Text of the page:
It does take courage to walk out that door, to move on.  Especially if you’ve been stuck for some years.  To move on means that you might be disappointed again, your hopes might be shattered again.  But, then again you might find a promise fulfilled or joy in a different place than you expected.  When you move on, instead of your lost hope being a weight around your neck, it can become an extra bit of character that gives you strength and courage and that will help you to stand strong–‘I went through pain and suffering but I made it through,’ or ‘it didn’t come to STAY, it came to PASS.’

We do not need to be stuck in our sorrow.  We can choose to move on.  And we will see things that we never expected and may even find joy in that which brought us the most sorrow.

Jeremiah 29:11 For I know the plans I have for you, declares the LORD, plans for welfare and not for evil, to give you a future and a hope.

 

Blame

To BLAME:  Assign responsibility for a fault or wrong. (from Google)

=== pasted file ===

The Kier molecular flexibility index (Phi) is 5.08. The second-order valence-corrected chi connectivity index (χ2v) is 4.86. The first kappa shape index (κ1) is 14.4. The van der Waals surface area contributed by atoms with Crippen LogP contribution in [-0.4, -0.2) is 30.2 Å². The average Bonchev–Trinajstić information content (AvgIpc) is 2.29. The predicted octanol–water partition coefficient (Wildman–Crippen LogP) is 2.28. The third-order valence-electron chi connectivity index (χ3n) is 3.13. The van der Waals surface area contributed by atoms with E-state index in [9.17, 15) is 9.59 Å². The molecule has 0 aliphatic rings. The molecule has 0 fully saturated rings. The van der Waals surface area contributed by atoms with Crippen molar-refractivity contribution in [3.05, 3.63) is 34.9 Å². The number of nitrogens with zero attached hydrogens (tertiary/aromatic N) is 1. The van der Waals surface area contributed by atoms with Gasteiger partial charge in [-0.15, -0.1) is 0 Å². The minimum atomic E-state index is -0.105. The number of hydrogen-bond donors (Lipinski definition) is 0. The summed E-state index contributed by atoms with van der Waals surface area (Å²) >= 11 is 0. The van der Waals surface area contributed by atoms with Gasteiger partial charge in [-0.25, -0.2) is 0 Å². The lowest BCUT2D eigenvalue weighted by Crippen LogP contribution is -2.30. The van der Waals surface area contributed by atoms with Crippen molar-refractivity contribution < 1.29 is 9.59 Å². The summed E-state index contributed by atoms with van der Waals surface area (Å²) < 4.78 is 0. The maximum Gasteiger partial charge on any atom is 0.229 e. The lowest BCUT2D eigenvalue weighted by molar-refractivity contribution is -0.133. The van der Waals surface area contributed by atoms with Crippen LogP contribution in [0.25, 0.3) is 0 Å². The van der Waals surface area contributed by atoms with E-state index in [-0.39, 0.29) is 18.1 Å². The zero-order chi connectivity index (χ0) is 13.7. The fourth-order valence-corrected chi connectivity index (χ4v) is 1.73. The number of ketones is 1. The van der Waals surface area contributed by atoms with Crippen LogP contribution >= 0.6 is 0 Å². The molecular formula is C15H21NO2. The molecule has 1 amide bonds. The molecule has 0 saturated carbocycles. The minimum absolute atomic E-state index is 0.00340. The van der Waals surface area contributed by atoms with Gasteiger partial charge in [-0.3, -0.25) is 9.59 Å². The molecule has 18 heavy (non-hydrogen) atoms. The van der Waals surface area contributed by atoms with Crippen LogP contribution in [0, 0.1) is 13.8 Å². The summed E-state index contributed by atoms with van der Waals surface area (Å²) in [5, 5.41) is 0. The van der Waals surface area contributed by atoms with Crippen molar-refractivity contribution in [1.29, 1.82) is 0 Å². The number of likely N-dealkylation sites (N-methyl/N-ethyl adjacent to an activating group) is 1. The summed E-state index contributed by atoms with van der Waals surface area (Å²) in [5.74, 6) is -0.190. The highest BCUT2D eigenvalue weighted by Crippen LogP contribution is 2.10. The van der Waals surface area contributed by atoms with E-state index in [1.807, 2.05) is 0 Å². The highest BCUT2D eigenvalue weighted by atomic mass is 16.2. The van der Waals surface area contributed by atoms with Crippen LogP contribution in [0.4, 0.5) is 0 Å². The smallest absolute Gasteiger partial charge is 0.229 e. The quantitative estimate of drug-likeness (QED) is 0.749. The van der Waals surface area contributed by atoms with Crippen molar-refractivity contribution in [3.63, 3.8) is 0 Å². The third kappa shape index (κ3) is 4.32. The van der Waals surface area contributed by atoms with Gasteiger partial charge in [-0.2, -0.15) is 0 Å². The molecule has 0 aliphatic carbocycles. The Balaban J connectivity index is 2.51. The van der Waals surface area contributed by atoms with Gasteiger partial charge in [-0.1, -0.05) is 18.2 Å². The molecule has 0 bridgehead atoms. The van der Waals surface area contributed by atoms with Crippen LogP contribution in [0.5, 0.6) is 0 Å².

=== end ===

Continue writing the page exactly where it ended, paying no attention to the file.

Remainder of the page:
It is my impression that no one is responsible for any action today–it seems to always be someone else’s fault.  I feel bad for the guy on the bottom of any totem pole because when it comes to passing the blame buck he has no one else to pass it on to!

You can’t blame gravity for falling in love. Albert Einstein

Passing or assigning blame has become an epidemic in our society and perhaps around the world and I suppose this is because there are consequences that have to be meted out in certain circumstances.

But really, why can’t we stop wasting our time passing blame?